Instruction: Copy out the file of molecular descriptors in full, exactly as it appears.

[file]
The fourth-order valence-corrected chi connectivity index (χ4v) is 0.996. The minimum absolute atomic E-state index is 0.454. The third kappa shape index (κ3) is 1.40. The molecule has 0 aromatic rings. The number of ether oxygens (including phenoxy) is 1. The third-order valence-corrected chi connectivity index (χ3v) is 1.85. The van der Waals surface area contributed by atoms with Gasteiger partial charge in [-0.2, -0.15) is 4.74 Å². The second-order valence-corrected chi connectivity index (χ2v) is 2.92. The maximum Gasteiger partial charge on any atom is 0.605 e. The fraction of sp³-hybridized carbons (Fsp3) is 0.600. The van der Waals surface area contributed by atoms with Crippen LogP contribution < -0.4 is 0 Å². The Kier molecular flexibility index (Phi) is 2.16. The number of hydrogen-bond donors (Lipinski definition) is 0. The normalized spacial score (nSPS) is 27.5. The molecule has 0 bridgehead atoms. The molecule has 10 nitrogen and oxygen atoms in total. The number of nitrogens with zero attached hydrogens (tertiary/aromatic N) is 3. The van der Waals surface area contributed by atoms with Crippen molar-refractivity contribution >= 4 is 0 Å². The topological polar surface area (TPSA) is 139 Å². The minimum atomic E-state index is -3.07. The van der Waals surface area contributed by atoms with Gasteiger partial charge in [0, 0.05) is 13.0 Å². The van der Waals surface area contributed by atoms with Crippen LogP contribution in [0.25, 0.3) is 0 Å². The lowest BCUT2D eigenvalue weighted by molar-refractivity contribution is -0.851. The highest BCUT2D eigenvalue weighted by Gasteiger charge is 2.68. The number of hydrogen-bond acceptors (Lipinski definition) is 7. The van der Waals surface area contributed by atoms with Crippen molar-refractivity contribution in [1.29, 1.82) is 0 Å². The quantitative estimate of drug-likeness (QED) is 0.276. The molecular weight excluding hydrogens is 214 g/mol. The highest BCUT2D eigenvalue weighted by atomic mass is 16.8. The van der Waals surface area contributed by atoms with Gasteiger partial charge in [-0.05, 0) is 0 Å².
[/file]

The fourth-order valence-corrected chi connectivity index (χ4v) is 0.996. The minimum absolute atomic E-state index is 0.454. The third kappa shape index (κ3) is 1.40. The molecule has 0 aromatic rings. The number of ether oxygens (including phenoxy) is 1. The third-order valence-corrected chi connectivity index (χ3v) is 1.85. The van der Waals surface area contributed by atoms with Gasteiger partial charge in [-0.2, -0.15) is 4.74 Å². The second-order valence-corrected chi connectivity index (χ2v) is 2.92. The maximum Gasteiger partial charge on any atom is 0.605 e. The fraction of sp³-hybridized carbons (Fsp3) is 0.600. The van der Waals surface area contributed by atoms with Crippen LogP contribution < -0.4 is 0 Å². The Kier molecular flexibility index (Phi) is 2.16. The number of hydrogen-bond donors (Lipinski definition) is 0. The normalized spacial score (nSPS) is 27.5. The molecule has 0 bridgehead atoms. The molecule has 10 nitrogen and oxygen atoms in total. The number of nitrogens with zero attached hydrogens (tertiary/aromatic N) is 3. The van der Waals surface area contributed by atoms with Crippen molar-refractivity contribution >= 4 is 0 Å². The topological polar surface area (TPSA) is 139 Å². The minimum atomic E-state index is -3.07. The van der Waals surface area contributed by atoms with Gasteiger partial charge in [0, 0.05) is 13.0 Å². The van der Waals surface area contributed by atoms with Crippen LogP contribution in [0.25, 0.3) is 0 Å². The lowest BCUT2D eigenvalue weighted by molar-refractivity contribution is -0.851. The highest BCUT2D eigenvalue weighted by Gasteiger charge is 2.68. The number of hydrogen-bond acceptors (Lipinski definition) is 7. The van der Waals surface area contributed by atoms with Crippen molar-refractivity contribution in [1.29, 1.82) is 0 Å². The quantitative estimate of drug-likeness (QED) is 0.276. The molecular weight excluding hydrogens is 214 g/mol. The highest BCUT2D eigenvalue weighted by atomic mass is 16.8. The van der Waals surface area contributed by atoms with Gasteiger partial charge in [-0.05, 0) is 0 Å².